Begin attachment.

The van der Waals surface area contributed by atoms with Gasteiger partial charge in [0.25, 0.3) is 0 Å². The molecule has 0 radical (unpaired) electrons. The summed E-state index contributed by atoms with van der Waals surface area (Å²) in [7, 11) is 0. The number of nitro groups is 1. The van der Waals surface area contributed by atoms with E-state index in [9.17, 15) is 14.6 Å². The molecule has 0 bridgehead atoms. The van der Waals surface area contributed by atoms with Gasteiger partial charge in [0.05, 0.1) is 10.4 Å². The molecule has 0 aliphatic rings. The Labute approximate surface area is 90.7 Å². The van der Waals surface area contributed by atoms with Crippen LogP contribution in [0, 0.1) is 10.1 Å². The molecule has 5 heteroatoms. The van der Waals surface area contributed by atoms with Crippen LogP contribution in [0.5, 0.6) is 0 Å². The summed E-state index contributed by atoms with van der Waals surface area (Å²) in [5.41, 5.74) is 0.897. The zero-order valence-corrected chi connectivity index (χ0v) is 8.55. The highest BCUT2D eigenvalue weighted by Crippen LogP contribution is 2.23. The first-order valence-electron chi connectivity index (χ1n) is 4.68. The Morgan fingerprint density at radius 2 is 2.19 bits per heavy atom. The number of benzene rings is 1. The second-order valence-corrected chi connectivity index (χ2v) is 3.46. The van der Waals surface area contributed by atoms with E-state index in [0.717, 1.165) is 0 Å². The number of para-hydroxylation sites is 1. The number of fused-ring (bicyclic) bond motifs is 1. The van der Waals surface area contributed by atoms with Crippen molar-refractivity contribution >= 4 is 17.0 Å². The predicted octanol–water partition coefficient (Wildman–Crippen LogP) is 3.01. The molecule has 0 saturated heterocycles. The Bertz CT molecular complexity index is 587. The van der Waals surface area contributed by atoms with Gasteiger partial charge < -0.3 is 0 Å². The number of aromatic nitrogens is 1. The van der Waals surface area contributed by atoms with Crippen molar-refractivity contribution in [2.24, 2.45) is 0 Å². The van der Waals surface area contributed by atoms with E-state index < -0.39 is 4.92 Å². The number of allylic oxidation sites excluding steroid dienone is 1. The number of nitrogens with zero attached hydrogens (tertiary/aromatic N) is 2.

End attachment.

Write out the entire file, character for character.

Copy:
The van der Waals surface area contributed by atoms with Gasteiger partial charge in [0.25, 0.3) is 0 Å². The molecule has 0 radical (unpaired) electrons. The summed E-state index contributed by atoms with van der Waals surface area (Å²) in [7, 11) is 0. The number of nitro groups is 1. The van der Waals surface area contributed by atoms with E-state index in [9.17, 15) is 14.6 Å². The molecule has 0 bridgehead atoms. The van der Waals surface area contributed by atoms with Gasteiger partial charge in [0.05, 0.1) is 10.4 Å². The molecule has 0 aliphatic rings. The Labute approximate surface area is 90.7 Å². The van der Waals surface area contributed by atoms with Crippen LogP contribution in [0, 0.1) is 10.1 Å². The molecule has 5 heteroatoms. The van der Waals surface area contributed by atoms with Crippen LogP contribution in [0.5, 0.6) is 0 Å². The summed E-state index contributed by atoms with van der Waals surface area (Å²) in [5.41, 5.74) is 0.897. The zero-order valence-corrected chi connectivity index (χ0v) is 8.55. The highest BCUT2D eigenvalue weighted by Crippen LogP contribution is 2.23. The first-order valence-electron chi connectivity index (χ1n) is 4.68. The Morgan fingerprint density at radius 2 is 2.19 bits per heavy atom. The number of benzene rings is 1. The second-order valence-corrected chi connectivity index (χ2v) is 3.46. The van der Waals surface area contributed by atoms with E-state index in [0.717, 1.165) is 0 Å². The number of para-hydroxylation sites is 1. The number of fused-ring (bicyclic) bond motifs is 1. The van der Waals surface area contributed by atoms with Crippen molar-refractivity contribution >= 4 is 17.0 Å². The predicted octanol–water partition coefficient (Wildman–Crippen LogP) is 3.01. The molecule has 0 saturated heterocycles. The Bertz CT molecular complexity index is 587. The van der Waals surface area contributed by atoms with Gasteiger partial charge < -0.3 is 0 Å². The number of aromatic nitrogens is 1. The van der Waals surface area contributed by atoms with Crippen molar-refractivity contribution in [2.24, 2.45) is 0 Å². The van der Waals surface area contributed by atoms with E-state index < -0.39 is 4.92 Å². The number of allylic oxidation sites excluding steroid dienone is 1. The number of nitrogens with zero attached hydrogens (tertiary/aromatic N) is 2.